According to FIFA, France 2019 was the most watched FIFA Women’s World Cup ever, up by 30% on the reach of the 2015 edition in Canada. The final between the USA and the Netherlands reached 264 million people.
Of course, international football is a very different ball game to the domestic game. In men’s football the major international competitions (FIFA’s World Cup, UEFA’s Euros and CONMEBOL’s Copa America) attract viewing figures that dwarf those seen in the domestic leagues of any of the participating nations – and the same is true in the women’s game.
Nevertheless, there is growing interest in domestic women’s football leagues. Media coverage and attendances – when games are played in front of a crowd – are increasing, the names of the biggest stars are rising in prominence. While financial data is scarce – many teams’ figures are incorporated into their parent club’s results – there are some indicators as to the rise of women’s football in the Big 5. We map out the establishment of leagues and clubs, and the development of the competitions to date.
European women’s football started in 1968
The first women’s league of the modern era to come into existence was in Italy, where the Serie A Femminile was founded in 1968, although it did not form into a single top tier until 1974. In that same year, Germany developed a 16-team national women’s cup competition, which lasted until the Frauen-Bundesliga was formed in 1990. France’s Division 1 Féminine was launched in 1975, although it originally started in 1918 before and lasted 12 seasons before women’s football was prohibited in 1930. In 1992 it was restructured as a single top division. Despite (or perhaps because of) being the “top two” of the men’s game, Spain and England were actually the last to set up formal women’s leagues, in 1988 and 1991, which both relaunched in 2011 with new modern structures. While all 12 women’s teams in England’s top division are affiliated to professional men’s clubs, there are 14 independent clubs in the top tier leagues on the continent – two in France, three in Germany, four in Italy and five in Spain.
France’s Division 1 Féminine originally started in 1918 and lasted 12 seasons before women’s football was prohibited in 1930.
Amongst the 2020/21 participants of the top women’s leagues, all but Italy have at least one member club founded in 1970 or earlier, and four of the 12 in the Frauen-Bundesliga were established by 1980. All of Italy’s Serie A Femminile clubs were formed in the last two decades, with Pink Bari (unconnected to SSC Bari) the first in 2001. Four of Serie A’s biggest clubs (Juventus, AS Roma and both Milan clubs) only launched women’s teams in the last three years. All but four of the clubs in the French and Spanish top divisions came into existence since 1997, with Spanish giants Real Madrid finally entering the fray in 2020. In England, seven major men’s Premier League clubs established clubs in the years between 1987 and 1995 but Manchester United, the biggest English club of all, operated purely as an academy for many years before finally launching a women’s team in 2018.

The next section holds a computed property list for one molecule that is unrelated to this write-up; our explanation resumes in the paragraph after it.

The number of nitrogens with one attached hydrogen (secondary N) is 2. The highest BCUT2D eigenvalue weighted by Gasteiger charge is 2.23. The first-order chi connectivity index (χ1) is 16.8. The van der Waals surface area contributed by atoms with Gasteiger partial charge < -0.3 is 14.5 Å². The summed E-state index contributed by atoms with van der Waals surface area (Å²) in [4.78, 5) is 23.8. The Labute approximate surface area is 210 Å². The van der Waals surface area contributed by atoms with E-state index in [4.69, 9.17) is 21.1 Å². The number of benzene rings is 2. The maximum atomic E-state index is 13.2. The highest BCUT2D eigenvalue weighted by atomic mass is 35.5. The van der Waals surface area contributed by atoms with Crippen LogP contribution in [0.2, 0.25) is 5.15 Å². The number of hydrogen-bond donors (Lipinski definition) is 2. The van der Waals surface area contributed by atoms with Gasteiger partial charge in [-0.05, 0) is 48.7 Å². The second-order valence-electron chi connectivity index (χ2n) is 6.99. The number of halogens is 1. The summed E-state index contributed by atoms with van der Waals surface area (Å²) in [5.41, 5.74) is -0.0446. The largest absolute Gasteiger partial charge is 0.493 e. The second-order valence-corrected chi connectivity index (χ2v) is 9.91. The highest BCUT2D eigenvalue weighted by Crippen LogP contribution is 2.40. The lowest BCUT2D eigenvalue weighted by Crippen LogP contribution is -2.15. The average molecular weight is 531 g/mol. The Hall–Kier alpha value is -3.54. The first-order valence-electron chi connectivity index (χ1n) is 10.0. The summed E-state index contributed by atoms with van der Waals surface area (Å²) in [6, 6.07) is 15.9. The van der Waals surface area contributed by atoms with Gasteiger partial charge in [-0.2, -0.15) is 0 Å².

84% of Big 5 men’s clubs have a female team
82 clubs in the men’s Big 5 have established a women’s team, while 16 have not. 39 are in the top tier, 22 in the second tier and the remaining 21 in the third tier or below. All 20 Premier League clubs have a women’s team: nine in the Premier League, four in the Championship and seven in lower tiers. The lowest-ranking is Fulham FC’s women’s team, which is in Tier 5 of the women’s football pyramid. On the continent, 90% of La Liga and 85% of Ligue 1 clubs have a women’s team – of which 56% and 35% respectively play in the top tier, while in the Bundesliga and Serie A the number drops to 72% and 70% respectively (53% and 50% in the top tier).
As noted already, 14 women’s clubs in the Big 5 remain fully independent. This group of clubs is the oldest, with an average foundation date of mid-1988. 38% of clubs in the top women’s leagues (25 clubs) were founded organically as offshoots of existing men’s clubs, often being created as part of a club foundation or alongside academy teams. While dates vary between leagues, the average date of these clubs being formed is mid-2001. The last 27 clubs (41% of the total) were founded through mergers between small local clubs with an established club. The average date for these mergers was mid-2007 – seemingly clubs which had opted not to build a team from within later decided to play catch-up by acquisition: the clubs selected for incorporation into the men’s clubs were generally well-established, being on average 21.5 years old at the time of merging.
England’s WSL leads in social media
The 12 clubs in England’s WSL have 32 of a possible 36 accounts (89%) across Facebook, Twitter and Instagram – which is matched by the 12 clubs of the Frauen Bundesliga. Average aggregate followings are 1.4m and 420k respectively. Clubs in Spain’s Primera Division have launched only 72% of possible social accounts, but have an aggregate average following of 518k. In France and Italy, only 61% and 58% of accounts are covered, with much lower average followings of 166k and only 53k respectively. Affiliation to a men’s club brings significant advantage: on average, linked clubs have 16x as many followers in aggregate as independent clubs, with the effect being most notable in Spain where teams linked to a men’s club have 29x larger following than those “going it alone”.